This is a short post on how to quickly calculate the Fiedler vector for large graphs with the igraph package.

#used libraries
library(igraph)    # for network data structures and tools
library(microbenchmark)    # for benchmark results

Fiedler Vector with eigen

My goto approach at the start was using the eigen() function to compute the whole spectrum of the Laplacian Matrix.

g <- sample_gnp(n = 100,p = 0.1,directed = FALSE,loops = FALSE)
M <- laplacian_matrix(g,sparse = FALSE)
spec <- eigen(M)
comps <- sum(round(spec$values,8)==0) fiedler <- spec$vectors[,comps-1]

While this is easy to implement, it comes with the huge drawback of computing many unnecessary eigenvectors. We just need one, but we calculate all 100 in the example. The bigger the graph, the bigger the overheat from computing all eigenvectors.

# 100 nodes
g <- sample_gnp(n = 100,p = 0.1,directed = FALSE,loops = FALSE)
M <- laplacian_matrix(g,sparse = FALSE)
system.time(eigen(M))
##    user  system elapsed
##   0.003   0.000   0.004
# 1000 nodes
g <- sample_gnp(n = 1000,p = 0.02,directed = FALSE,loops = FALSE)
M <- laplacian_matrix(g,sparse = FALSE)
system.time(eigen(M))
##    user  system elapsed
##   1.659   0.011   1.672
# 2500 nodes
g <- sample_gnp(n = 2500,p = 0.01,directed = FALSE,loops = FALSE)
M <- laplacian_matrix(g,sparse = FALSE)
system.time(eigen(M))
##    user  system elapsed
##  21.153   0.119  21.276

It would thus be useful to have a function that computes only a small number of eigenvectors, which should speed up the calculations considerably.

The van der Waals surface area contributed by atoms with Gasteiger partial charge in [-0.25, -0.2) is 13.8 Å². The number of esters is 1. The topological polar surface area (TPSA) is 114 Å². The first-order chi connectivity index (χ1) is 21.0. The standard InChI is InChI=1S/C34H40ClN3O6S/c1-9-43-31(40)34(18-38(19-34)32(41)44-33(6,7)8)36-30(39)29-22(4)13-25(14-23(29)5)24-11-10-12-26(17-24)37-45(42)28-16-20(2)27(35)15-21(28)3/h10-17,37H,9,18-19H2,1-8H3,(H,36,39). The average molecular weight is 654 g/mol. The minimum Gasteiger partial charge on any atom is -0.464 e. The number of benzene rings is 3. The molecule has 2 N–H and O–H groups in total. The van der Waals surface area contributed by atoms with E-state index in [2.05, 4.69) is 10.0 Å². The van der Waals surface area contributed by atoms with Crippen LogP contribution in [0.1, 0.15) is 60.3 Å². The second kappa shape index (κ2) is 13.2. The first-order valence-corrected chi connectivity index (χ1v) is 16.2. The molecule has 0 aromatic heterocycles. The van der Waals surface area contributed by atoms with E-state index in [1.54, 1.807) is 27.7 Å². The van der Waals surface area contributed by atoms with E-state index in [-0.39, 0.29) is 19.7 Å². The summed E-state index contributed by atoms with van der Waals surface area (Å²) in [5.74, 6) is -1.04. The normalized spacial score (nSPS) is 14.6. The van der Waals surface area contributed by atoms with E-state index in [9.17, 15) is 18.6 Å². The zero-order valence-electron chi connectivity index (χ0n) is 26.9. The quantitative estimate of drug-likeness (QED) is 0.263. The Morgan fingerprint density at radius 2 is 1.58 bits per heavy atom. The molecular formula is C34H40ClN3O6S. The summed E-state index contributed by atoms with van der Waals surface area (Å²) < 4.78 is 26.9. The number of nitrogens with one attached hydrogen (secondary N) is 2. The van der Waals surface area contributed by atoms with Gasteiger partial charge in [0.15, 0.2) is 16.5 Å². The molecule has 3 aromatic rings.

Fiedler Vector with arpack

What I found after some digging is that igraph provides an interface to the ARPACK library for calculating eigenvectors of sparse matrices via the function arpack().

The function below is an implementation to calculate the Fiedler vector for connected graphs.

fiedler_vector <- function(g){
M <- laplacian_matrix(g, sparse = TRUE)
f <- function(x,extra = NULL){
as.vector(M%*%x)
}
fvec <- arpack(f,sym = TRUE,options=list(n = vcount(g),nev = 2,ncv = 8,
which = "SM",maxiter = 2000))
return(fvec\$vectors[,2])
}

The parameters n and maxiter should be self explanatory. nev specifies the number of eigenvectors to return and which if it should be the largest (“LM”) or smallest (“SM”) one’s. Since the Fiedler vector of connected graphs is the second smallest, we need to return the two smallest eigenvalues.

Let’s see how much we gain.

g <- sample_gnp(n = 2500,p = 0.01,directed = FALSE,loops = FALSE)
system.time(fiedler_vector(g))
##    user  system elapsed
##   0.771   0.032   0.812

The speed up is enormous (20x) and a nice feature of the arpack() function is that its performance mostly depends on the sparsity of the graph.

g <- sample_gnp(n = 10000,p = 0.005,directed = FALSE,loops = FALSE)
system.time(fiedler_vector(g))
##    user  system elapsed
##   0.605   0.004   0.610